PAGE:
Polar Star, by Martin Cruz Smith

Polar Star
Polar Star

After Arkady Renko’s last case (Gorky Park) ended in a Phyrric victory, he was interned in a Soviet hospital and diagnosed with “sluggish schizophrenia.” (The theory behind this diagnosis was that anyone who acted against the state was clearly insane.) Martin Cruz Smith’s novel Polar Star begins a few years after Renko’s ignoble dismissal from the Moscow militia. When we finally catch up to him, Renko is working on the “slime line” on a factory ship. He’s run as far east as he can to get away from the KGB and the men who want to put him back in the hospital or a prison. Renko keeps his head down and cuts up fish. His plan might have worked if a female crewmember hadn’t been murdered and the ship’s captain hadn’t found out about Renko’s experience as an investigator.

Renko has clearly learned little from his experience on the wrong side of Soviet “justice.” While he is reluctant to investigate, Renko just can’t bring himself to pass off Zina Patiashvili’s death as an accident or a suicide. Not when someone clearly stabbed her in the side to make sure she wouldn’t sink. Really, it’s just amazingly bad luck that the ships trawling net scooped Zina back up out of the sea. Captain Marchuck assigns Renko to work with the Polar Star‘s political officer to question the crew, conduct an autopsy, and draft a report for the police in Vladivostok.

Polar Star—the book, not the ship, this time—follows what I’m starting to see as the pattern of a Renko investigation. Renko asks a lot of questions that no one wants him to ask, some of which uncover more layers of treachery and crime. Unknown agents repeatedly try to kill Renko. Renko, battered and mostly dead, manages to work out a nearly impossible mystery. The word “pattern” might lead one to think that the novel is formulaic or boring. But I am starting to learn that even if Smith uses a formula, his writing and his characters make the book a standout in the genre.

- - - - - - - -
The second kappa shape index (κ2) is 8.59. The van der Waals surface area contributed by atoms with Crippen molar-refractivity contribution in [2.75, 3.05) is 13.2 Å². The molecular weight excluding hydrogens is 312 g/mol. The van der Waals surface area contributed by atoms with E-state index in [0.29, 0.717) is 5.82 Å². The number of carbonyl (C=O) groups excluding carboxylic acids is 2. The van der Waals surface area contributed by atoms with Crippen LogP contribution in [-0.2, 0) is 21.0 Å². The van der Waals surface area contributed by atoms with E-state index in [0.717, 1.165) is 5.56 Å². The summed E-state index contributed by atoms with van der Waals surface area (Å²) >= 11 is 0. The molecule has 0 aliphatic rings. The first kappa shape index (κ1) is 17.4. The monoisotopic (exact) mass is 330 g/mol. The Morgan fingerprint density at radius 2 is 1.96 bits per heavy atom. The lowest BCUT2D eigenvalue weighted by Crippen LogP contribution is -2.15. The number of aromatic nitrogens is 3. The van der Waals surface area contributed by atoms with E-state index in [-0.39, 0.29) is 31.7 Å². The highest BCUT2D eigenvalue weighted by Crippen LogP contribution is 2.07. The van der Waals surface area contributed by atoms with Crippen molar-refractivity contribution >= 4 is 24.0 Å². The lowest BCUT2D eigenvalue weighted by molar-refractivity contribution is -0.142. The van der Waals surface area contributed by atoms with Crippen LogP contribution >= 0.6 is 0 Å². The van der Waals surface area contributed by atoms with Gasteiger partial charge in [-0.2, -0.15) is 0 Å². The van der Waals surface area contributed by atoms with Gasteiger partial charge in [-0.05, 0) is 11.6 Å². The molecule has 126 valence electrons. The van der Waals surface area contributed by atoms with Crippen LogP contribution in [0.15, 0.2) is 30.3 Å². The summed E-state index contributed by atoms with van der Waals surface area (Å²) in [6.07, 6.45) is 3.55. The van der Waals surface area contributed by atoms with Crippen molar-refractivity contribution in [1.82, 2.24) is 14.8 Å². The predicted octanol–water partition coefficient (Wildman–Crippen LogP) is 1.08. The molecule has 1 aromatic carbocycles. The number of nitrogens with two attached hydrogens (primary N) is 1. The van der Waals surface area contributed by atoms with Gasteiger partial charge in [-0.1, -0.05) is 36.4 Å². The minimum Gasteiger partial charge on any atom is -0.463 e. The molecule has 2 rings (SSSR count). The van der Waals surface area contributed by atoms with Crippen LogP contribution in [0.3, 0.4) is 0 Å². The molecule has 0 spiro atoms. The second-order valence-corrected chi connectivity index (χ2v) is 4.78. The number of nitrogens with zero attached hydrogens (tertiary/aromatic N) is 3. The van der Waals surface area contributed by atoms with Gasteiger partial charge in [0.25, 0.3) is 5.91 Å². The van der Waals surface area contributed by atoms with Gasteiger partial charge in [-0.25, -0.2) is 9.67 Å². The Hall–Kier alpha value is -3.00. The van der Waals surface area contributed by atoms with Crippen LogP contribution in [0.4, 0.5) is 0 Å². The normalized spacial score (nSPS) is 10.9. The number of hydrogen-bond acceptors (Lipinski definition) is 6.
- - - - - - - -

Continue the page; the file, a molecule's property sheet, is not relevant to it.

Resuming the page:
Smith’s evocative writing made me feel like Renko’s shadow on the noisy, freezing, smelly Polar Star (the ship). The chill of my air conditioning became the chill of the Arctic wind as Renko roamed the decks and visited the Polar Star‘s American partner trawlers. The fact that the novel is set on a factory ship, for the most part, gives the novel an atmosphere of tense claustrophobia; there’s just no where to go to flee from murderous enemies. By rights, Renko should be dead, several times over. As if this wasn’t enough to make Polar Star (the book) a great read, there’s the ending. I can’t describe it here because a) it would spoil the novel and b) one has to make the journey with Renko to believe it. It’s spectacular and thrilling and bittersweet in the best way.

What I love about Gorky Park and Polar Star is, of course, Renko himself. The man cannot allow himself to go along with the myths that are necessary to preserve the Soviet system. These myths usually mean that justice is only given lip service and victims suffer for other people’s crimes. Survivors are left to wonder what happened to their loved ones. The well-connected are immune to everything except Renko’s tenacity. Stories about extra-judicial justice—not to say revenge tales, necessarily—are genre catnip for me. With Smith’s Renko novels, I get my catnip and brilliant writing.

If I didn’t have a stack of books that are going to be published soon to review, I would dive right into the next book in the series, Red Square.


Notes for bibliotherapeutic use: Give this book to readers who feel hopeless or who need to see right triumph in spite of impossible odds.

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